Brian Uhrin took the lead after the 2nd game and shot 1015 to win the Sept. Reynolds nine pin no tap qualifier. Rod Baird was 2nd with 988 while Josh Dodson was 3rd with 976. Jeff Bragg (976) and Kevin Clark (968) rounded out the top five. All of them qualified for the Tournament of Champions final that will be held April 10.
The tournament began just as it ended as last year’s winner Dave Burrell began with a 252. His 29-pin-per-game handicap gave him a first game total of 281. Bragg scratched 252 and with his handicap (17 ppg.) was 2nd with 273. Steve Reaver (220-266) was 3rd while Ryan McCutcheon (253-259) was 4th. Baird and Uhrin tied for the 5th spot with 258. Both were bowling scratch.
Uhrin found the range in the 2nd game and shot 290. That moved him into the lead with 548. However, Stacy Dodson shot 297 and jumped from 14th to 2nd with 536. Josh Dodson, another scratch bowler, shot 265 and moved from 7th to 3rd with 520. Bragg (226) fell to 4th with 516, while Baird (251) remained 5th with 509.
In the 3rd game, Uhrin fell to 230, but still remained in the top spot with 778. But, Clark, who was consistent during the first two games (224-227), continued that way with a 236 and moved from 6th to 2nd with 697-763. Baird, who was also a model of consistency, shot 246 and moved from 5th to 3rd with 755. Dodson (226) fell one spot to 4th with 746, while Rich Tribley (262) moved from 11th to 5th with 742.
With only 36 pins separating the top five bowlers, all eyes were focused on the final game. Uhrin shot 237 and held on to the lead with 1015. Baird (233) took 2nd with 988, while Josh Dodson (230) ended 3rd with 976.
However, Bragg made the biggest move. A 174 3rd game dropped him from 4th to 9th with 707. But, he recovered from near disaster, shot 244 and claimed 4th place with 968. The opposite held true for Clark. He fell from 236 to 181 and finished 5th with 966.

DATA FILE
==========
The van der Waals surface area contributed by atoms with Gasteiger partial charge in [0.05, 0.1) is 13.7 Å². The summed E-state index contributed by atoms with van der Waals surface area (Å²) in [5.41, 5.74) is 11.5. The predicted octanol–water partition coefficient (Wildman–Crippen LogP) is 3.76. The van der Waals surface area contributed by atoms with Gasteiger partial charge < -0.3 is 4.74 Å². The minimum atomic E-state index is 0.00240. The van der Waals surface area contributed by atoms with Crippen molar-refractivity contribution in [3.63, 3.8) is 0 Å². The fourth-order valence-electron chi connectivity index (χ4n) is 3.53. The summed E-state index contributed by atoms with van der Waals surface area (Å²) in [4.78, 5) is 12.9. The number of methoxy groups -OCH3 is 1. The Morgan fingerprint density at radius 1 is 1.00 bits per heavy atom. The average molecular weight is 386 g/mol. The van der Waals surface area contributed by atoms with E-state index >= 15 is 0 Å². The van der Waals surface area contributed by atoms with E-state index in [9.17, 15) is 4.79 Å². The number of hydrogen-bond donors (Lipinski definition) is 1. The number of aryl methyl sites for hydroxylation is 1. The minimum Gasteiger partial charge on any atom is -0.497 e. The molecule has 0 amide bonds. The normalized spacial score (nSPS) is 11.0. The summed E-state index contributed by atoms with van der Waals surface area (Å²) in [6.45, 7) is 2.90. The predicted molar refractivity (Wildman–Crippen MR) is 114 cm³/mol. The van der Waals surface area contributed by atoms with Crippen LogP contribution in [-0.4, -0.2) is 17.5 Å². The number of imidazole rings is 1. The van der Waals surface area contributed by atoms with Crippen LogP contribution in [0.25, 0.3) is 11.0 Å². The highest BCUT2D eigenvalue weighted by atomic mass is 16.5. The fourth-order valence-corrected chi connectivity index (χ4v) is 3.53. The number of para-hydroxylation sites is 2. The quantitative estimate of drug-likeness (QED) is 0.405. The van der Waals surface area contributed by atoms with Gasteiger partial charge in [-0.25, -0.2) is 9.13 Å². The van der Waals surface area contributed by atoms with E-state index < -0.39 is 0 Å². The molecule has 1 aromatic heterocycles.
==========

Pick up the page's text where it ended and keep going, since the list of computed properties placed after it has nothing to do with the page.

First place paid $150, while 2nd paid $100. Third place was worth $75, while 4th paid $50. Fifth place paid $33.
Scratch jackpot winners were Baird (258), Stacy Dodson (297), George Rearick (265) and Rick Busch (261).
Handicap winners were Burrell (281), Stacey Dodson (313), Tribley (278) and Al Emmerich (283).
An optional scratch division has been added to the Tournament of Champions. There is a $10 entry fee. Eighty percent will be paid out at each event and the remaining 20 percent goes toward the finals. In order to be eligible for the scratch finals, you must bowl in three monthly qualifiers and enter the scratch division competition.
Uhrin was the scratch division winner for Sept. He earned an additional $72.
The next qualifier is Oct. 17.
ä As we have said in previous articles, bowling is a game of adjustments. Most of us would be pleased if we could stand in the same spot from the beginning to the end of competition. Unfortunately, that rarely occurs. Let’s review the most common and easiest adjustments a bowler usually makes — angular and parallel moves. For simplicity, all adjustments will be based on the typical house shot and are for right-handed bowlers.
Remember, on a house shot, there is generally more oil on the inside than the outside of the lanes. As the lanes begin to break down (and hook more), you might consider moving your feet one board inside, but keep your target the same. However, if the ball is still over-reacting, a 2-1 move should be considered. That means for every two board you move your feet, you move your target one board in the same direction. For example, if your starting point is 20 and you’re looking at 10 (2nd arrow) you move to 22 and look at 11. This is an angular move.
A parallel move is similar, but is usually a board-to-board move. That means, for every board you move with your feet, you move the same number of boards with your target and in the same direction.
The type of adjustment and how much you move is solely your choice. However, most of the instructors recommend starting with a three board parallel adjustment or a five board move with your feet and a three board move with your eyes for an angular adjustment.
Gabe D’Angelo is a local bowler and member of the Professional Bowlers Writers Association who writes this weekly column for The Herald